From ‘Ex-policeman beaten up by off-duty Gurkhas’, 7 April 2012, article in insing.com
A former policeman was allegedly beaten up by nine off-duty Gurkha police officers at Clarke Quay last Sunday. According to Shin Min Daily News, Mr Rama, 38, a logistics manager and ex-police officer, had gone with four friends for a drink at a nightspot in the area last Saturday evening.
When the group left the establishment at about 3am, they encountered a large group of nine men outside who appeared to be drunk, Mr Rama’s wife told reporters. The men instantly took an interest in Mr Rama’s female friends, and tried to flirt with them.
But Mr Rama and his friends did not take the harassment well and warned the men to back off. Things quickly turned sour between the two groups, whom were both intoxicated. The two parties were about to go their separate ways when one of the nine men made a rude gesture with his middle finger to the other group.
According to Mr Rama’s wife, nobody knew who threw the first punch in the ensuing brawl, but it left Mr Rama bleeding from his brain and comatose in the intensive care unit for three days. She added that he is now able to speak a few words but will be hospitalised for a period of time.
The police have verified this incident and confirmed that the nine men involved were junior Gurkha police officers. All nine have since been suspended while under investigations and one of them has been charged with causing grievous hurt.
The Gurkhas were among the first ‘foreign talents’ here, established in 1949 to safeguard key installations and renown for their fierce loyalty, courage, willingness to die and prowess with a curved blade known as the kukri. Branded as merciless jungle warriors, Gurkhas were last unleashed into battle against Malayan communists in the fifties. Today, they’ve taken on more passive, underwhelming roles like embassy and prison guards. Their competence in such nanny roles was questioned when a lapse in supervision by a couple of Gurkhas at Whitley Detention led to Mas Selamat’s toilet escape. Elsewhere in the world, Gurkhas are beating off gangs of Taliban with machine gun TRIPODS. These are men born to FIGHT, and what they’re made to do here is like tossing a lion a ball of yarn to play with, or putting a Viking on board to Star Cruises liner.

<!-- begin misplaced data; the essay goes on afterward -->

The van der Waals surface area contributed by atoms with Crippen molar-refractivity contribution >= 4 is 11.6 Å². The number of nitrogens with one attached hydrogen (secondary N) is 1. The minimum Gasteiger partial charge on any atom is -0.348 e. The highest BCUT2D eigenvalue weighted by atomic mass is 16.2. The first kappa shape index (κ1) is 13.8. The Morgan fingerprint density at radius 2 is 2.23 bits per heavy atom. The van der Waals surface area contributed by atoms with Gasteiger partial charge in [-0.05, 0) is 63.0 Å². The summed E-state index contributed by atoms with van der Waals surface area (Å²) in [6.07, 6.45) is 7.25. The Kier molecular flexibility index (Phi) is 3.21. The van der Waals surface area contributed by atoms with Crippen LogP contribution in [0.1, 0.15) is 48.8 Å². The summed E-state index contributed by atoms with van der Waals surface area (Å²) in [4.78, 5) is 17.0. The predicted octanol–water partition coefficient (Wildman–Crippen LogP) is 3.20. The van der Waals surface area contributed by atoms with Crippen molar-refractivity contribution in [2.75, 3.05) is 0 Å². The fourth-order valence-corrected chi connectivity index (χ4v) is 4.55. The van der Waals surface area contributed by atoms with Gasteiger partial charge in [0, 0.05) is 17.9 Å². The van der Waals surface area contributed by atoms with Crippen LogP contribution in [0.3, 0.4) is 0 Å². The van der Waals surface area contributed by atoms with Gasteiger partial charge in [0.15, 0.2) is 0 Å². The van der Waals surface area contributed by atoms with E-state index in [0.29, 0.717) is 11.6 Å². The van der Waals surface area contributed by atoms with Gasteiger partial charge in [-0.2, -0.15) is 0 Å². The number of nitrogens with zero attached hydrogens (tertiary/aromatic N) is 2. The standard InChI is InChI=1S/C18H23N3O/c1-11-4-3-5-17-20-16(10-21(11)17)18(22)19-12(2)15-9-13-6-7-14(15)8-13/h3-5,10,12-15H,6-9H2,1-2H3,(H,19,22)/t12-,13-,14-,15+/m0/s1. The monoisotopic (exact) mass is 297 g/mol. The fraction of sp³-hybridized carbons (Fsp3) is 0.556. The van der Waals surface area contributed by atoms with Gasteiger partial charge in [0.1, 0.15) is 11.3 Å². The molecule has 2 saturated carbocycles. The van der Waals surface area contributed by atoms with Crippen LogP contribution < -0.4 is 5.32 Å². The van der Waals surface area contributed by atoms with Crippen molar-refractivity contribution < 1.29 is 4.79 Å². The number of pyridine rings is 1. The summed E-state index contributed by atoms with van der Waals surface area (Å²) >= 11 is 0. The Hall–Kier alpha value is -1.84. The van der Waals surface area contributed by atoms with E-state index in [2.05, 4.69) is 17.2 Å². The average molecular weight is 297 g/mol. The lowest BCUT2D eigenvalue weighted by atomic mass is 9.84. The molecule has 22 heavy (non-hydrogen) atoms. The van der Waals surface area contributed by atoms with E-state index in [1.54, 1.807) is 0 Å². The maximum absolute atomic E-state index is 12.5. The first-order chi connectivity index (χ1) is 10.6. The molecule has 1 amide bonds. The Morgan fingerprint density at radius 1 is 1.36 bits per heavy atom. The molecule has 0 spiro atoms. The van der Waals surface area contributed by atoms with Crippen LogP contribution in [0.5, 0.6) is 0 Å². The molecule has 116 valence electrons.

Much bloodcurdling fable and hearsay surround the rugged, fearless Gurkha, that their kukri must ‘taste blood’ once it’s removed from its sheath, that it’s sharp enough to ‘lop off an oxen’s head’ in one fell swoop, that the community organises blood rituals such as the buffalo-slaying Jai Durga, that they are ‘smiling killers’ who will slit your throat before you can even blink. Their motto was said to be ‘It’s better to die than be a coward’, the kind of kamikaze valor and romantic machismo you would only find these days in B-grade action flicks, where one can imagine the Gurkha as the berserking warrior who, even with a sword protruding out of his bloody chest, would slay the nearest enemy with the tip of its blade before dying. Gurkha babies probably knew how to strangle a boar before learning how to suckle. While Singaporean kids are swiping iPads with their fingers, Gurkha kids are using theirs to poke venomous cobras in the eyes.
According to the SPF website, Gurkhas appear to be a breed of super-soldier selected for their ‘physical and mental robustness, resourcefulness and an uncomplaining dependability’. ‘Robustness’ comes across as an understatement in the light of the Gurkha’s tribal mystique as dedicated killing machines. So how much of this Spartan-like fortitude still rings true today? Has the once throat-slitting kukri been relegated to a tool for prying open durians and coconuts? Can a Gurkha in Singapore still fend off a gang of teenage rioters armed with parangs? Has the lack of field clobbering made the force soft? How relevant is a mountain warrior in the flat concrete jungle that is Singapore? Earlier this year it took FOUR off-duty Gurkhas to subdue a bear-hugging molester, which, if the legendary might of the Gurkha is to be believed, would be the equivalent of a human pile of 10 wimpy Singaporean men, though the culprit wasn’t exactly the Incredible Hulk to begin with.
So where else to channel one’s genetic lust for blood than through senseless brawls? In 1986, More than a 100 Gurkhas were sacked by the British Army after a tent fight in Hawaii. A bar brawl involving 15 Gurkhas in 2001, Belize, led to the death of a teenager. Here in 2008, a scuffle among Gurkha ranks over pay matters was reported in Mount Vernon, which called into question this so-called ‘uncomplaining dependability’. Incidentally, the last reported case of a drunk Gurkha attacking people was in 1949, the very year that the contingent was set up. These are isolated incidents of course, and the Gurkhas still inspire awe, if not for their proud ancestry and contributions to home security then their terrifying mastery with kukri. A Gurkha can gut Jabba the Hutt with a few simple twists of the wrist. Singaporean men can’t knock mangoes off a tree with a catapult if their lives depended on it.